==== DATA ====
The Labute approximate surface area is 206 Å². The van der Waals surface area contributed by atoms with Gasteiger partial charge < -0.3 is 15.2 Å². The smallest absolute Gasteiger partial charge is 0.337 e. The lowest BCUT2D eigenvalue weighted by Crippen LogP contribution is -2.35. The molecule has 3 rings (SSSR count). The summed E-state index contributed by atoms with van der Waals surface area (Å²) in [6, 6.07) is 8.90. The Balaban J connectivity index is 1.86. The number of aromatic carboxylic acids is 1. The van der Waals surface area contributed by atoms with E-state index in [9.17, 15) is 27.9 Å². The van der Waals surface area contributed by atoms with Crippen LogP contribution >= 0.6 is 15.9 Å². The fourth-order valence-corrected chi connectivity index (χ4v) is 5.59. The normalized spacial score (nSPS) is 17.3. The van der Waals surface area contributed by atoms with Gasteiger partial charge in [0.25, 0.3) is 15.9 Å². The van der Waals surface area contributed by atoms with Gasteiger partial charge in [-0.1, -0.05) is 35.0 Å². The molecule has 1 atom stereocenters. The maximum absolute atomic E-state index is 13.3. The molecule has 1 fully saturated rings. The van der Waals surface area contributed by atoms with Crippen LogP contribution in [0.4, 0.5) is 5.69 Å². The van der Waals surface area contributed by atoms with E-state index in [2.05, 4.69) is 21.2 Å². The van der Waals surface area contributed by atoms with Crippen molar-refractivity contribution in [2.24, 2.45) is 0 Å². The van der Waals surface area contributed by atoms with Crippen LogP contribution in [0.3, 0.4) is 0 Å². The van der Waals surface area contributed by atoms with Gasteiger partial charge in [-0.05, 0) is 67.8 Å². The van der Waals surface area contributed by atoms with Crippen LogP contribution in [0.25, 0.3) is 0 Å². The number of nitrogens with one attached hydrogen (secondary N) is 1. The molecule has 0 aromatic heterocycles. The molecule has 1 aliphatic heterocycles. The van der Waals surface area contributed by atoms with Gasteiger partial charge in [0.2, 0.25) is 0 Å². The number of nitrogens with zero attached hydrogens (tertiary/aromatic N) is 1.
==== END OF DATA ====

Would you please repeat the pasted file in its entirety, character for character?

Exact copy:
The Labute approximate surface area is 206 Å². The van der Waals surface area contributed by atoms with Gasteiger partial charge < -0.3 is 15.2 Å². The smallest absolute Gasteiger partial charge is 0.337 e. The lowest BCUT2D eigenvalue weighted by Crippen LogP contribution is -2.35. The molecule has 3 rings (SSSR count). The summed E-state index contributed by atoms with van der Waals surface area (Å²) in [6, 6.07) is 8.90. The Balaban J connectivity index is 1.86. The number of aromatic carboxylic acids is 1. The van der Waals surface area contributed by atoms with E-state index in [9.17, 15) is 27.9 Å². The van der Waals surface area contributed by atoms with Crippen LogP contribution >= 0.6 is 15.9 Å². The fourth-order valence-corrected chi connectivity index (χ4v) is 5.59. The normalized spacial score (nSPS) is 17.3. The van der Waals surface area contributed by atoms with Gasteiger partial charge in [0.25, 0.3) is 15.9 Å². The van der Waals surface area contributed by atoms with Gasteiger partial charge in [-0.1, -0.05) is 35.0 Å². The molecule has 1 atom stereocenters. The maximum absolute atomic E-state index is 13.3. The molecule has 1 fully saturated rings. The van der Waals surface area contributed by atoms with Crippen LogP contribution in [0.4, 0.5) is 5.69 Å². The van der Waals surface area contributed by atoms with E-state index in [2.05, 4.69) is 21.2 Å². The van der Waals surface area contributed by atoms with Crippen molar-refractivity contribution in [2.24, 2.45) is 0 Å². The van der Waals surface area contributed by atoms with Crippen LogP contribution in [0.3, 0.4) is 0 Å². The van der Waals surface area contributed by atoms with Gasteiger partial charge in [-0.05, 0) is 67.8 Å². The van der Waals surface area contributed by atoms with Crippen LogP contribution in [0.25, 0.3) is 0 Å². The number of nitrogens with one attached hydrogen (secondary N) is 1. The molecule has 0 aromatic heterocycles. The molecule has 1 aliphatic heterocycles. The van der Waals surface area contributed by atoms with Gasteiger partial charge in [0.2, 0.25) is 0 Å². The number of nitrogens with zero attached hydrogens (tertiary/aromatic N) is 1.